Using static analysis to diagnose & prevent failures in safety-critical device designs

David N. Kleidermacher

September 16, 2008

David N. KleidermacherSeptember 16, 2008

Software content has grown rapidly in all manner of safety-critical devices. Meanwhile, society has become increasingly dependent upon their safe operation. Unfortunately, our ability to develop safe and reliable software has not improved at the same rate, resulting in increasing reliability and safety vulnerabilities.

This increase in software vulnerability poses a serious threat to human safety and demands new approaches to safe software development. Static analysis has emerged as a promising technology for improving the safety of software in safety critical applications such as medical devices and systems (See Sidebar). Beyond defect prevention, static analysis is also finding a home in medical forensics labs, aiding scientists who must locate the cause of failures in recalled medical devices.

Static analysis tools analyze software to find defects that may go undetected using traditional techniques, such as compilers, human code reviews, and testing.

A number of limitations, however, have prevented widespread adoption in safety crtical applications such as medical device software development. Static analysis tools often take prohibitively long to execute and are not well integrated into the software development environment. This article discusses a number of techniques that address these barriers to adoption.

Metrics are provided to demonstrate how static analysis can be incorporated as a practical and effective quality tool for everyday medical device software development. In addition to traditional analysis, the paper also discusses how static analysis technology can be extended to enable detection of a new class of defects.

Static source code analyzers attempt to find code sequences that when executed could result in buffer overflows, resource leaks, or many other security and reliability problems. Static source code analyzers are effective at locating a significant class of flaws that are not detected by compilers during standard builds and often go undetected during run-time testing as well.

Earlier Is Better
A number of studies over the years have shown that the cost of detecting and correcting a software flaw increases dramatically as a project moves through the development, integration, quality assurance, and deployment cycle [1], as depicted in Figure 1 below.

Figure 1 - Cost of software flaws

This reality matches common sense: a software developer who finds his own bug soon after adding it has recent context in which to quickly understand and fix the problem. As a project enters integration and test phases, a flaw is often discovered by someone other than the developer who added it and often much later than the flaw was introduced.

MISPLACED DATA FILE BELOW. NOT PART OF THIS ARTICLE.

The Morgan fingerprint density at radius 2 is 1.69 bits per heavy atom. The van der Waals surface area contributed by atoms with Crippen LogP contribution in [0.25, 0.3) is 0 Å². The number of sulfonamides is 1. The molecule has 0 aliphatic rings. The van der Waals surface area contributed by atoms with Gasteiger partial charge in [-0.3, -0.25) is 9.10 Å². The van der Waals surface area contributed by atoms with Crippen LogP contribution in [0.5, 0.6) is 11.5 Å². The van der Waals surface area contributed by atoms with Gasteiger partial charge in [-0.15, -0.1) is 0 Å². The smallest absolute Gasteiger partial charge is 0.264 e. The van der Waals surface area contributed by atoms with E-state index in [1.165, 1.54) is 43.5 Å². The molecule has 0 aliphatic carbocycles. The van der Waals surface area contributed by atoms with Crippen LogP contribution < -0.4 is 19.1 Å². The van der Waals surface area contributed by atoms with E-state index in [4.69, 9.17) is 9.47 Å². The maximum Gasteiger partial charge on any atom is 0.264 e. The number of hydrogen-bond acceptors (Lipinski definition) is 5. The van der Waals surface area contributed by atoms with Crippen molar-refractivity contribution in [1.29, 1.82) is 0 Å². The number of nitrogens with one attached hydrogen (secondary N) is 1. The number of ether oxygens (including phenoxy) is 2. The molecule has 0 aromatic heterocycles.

This, of course, makes it more difficult to trace the flaw back to its source and for developers to infer the cause and determine the optimal solution to the problem. Once a product has been deployed, the cost of a serious flaw is bloated by customer service resource usage, patching protocols, recalls, litigation, and other potential downstream effects.

From a cost-benefit perspective, static analysis is one of the most powerful tools in the safety-critical device software developer's arsenal because it enables defects to be cheaply discovered and fixed well before even a single line of code is ever executed.

Software Complexity
Many of the problems relating to loss in quality and safety in software can be attributed to the growth of complexity that cannot be effectively managed [2]. For instance, commodity operating system code bases have been increasing at a staggering rate.

Microsoft Windows grew from six million lines of code in 1993, to 29 million in 2000, and 50 million in 2005. A Debian Linux distribution increased even more rapidly: from over 55 million lines in 2000 to 104 million in 2002, and 215 million in 2005 [3]. In the medical device field, radiotherapy treatment planning (RTP) systems have grown increasingly sophisticated, reaching millions of lines of code [4].

Incidence of security vulnerabilities acts as a bellwether for tracking the effects of software complexity. According to CERT statistics, the number of documented vulnerabilities has been increasing almost exponentially, from approximately 400 in 1999, to more than 4000 in 2002, and more than 8000 in 2006 [5]. Over the past five years, the CVE database [6] shows high severity software vulnerabilities growing at a robust rate (Figure 2 below).

Figure 2 - High Severity Software Vulnerabilities (CVE)

Complexity strains traditional reliability techniques, such as code reviews, and implies a growing necessity for automated static analysis tools.

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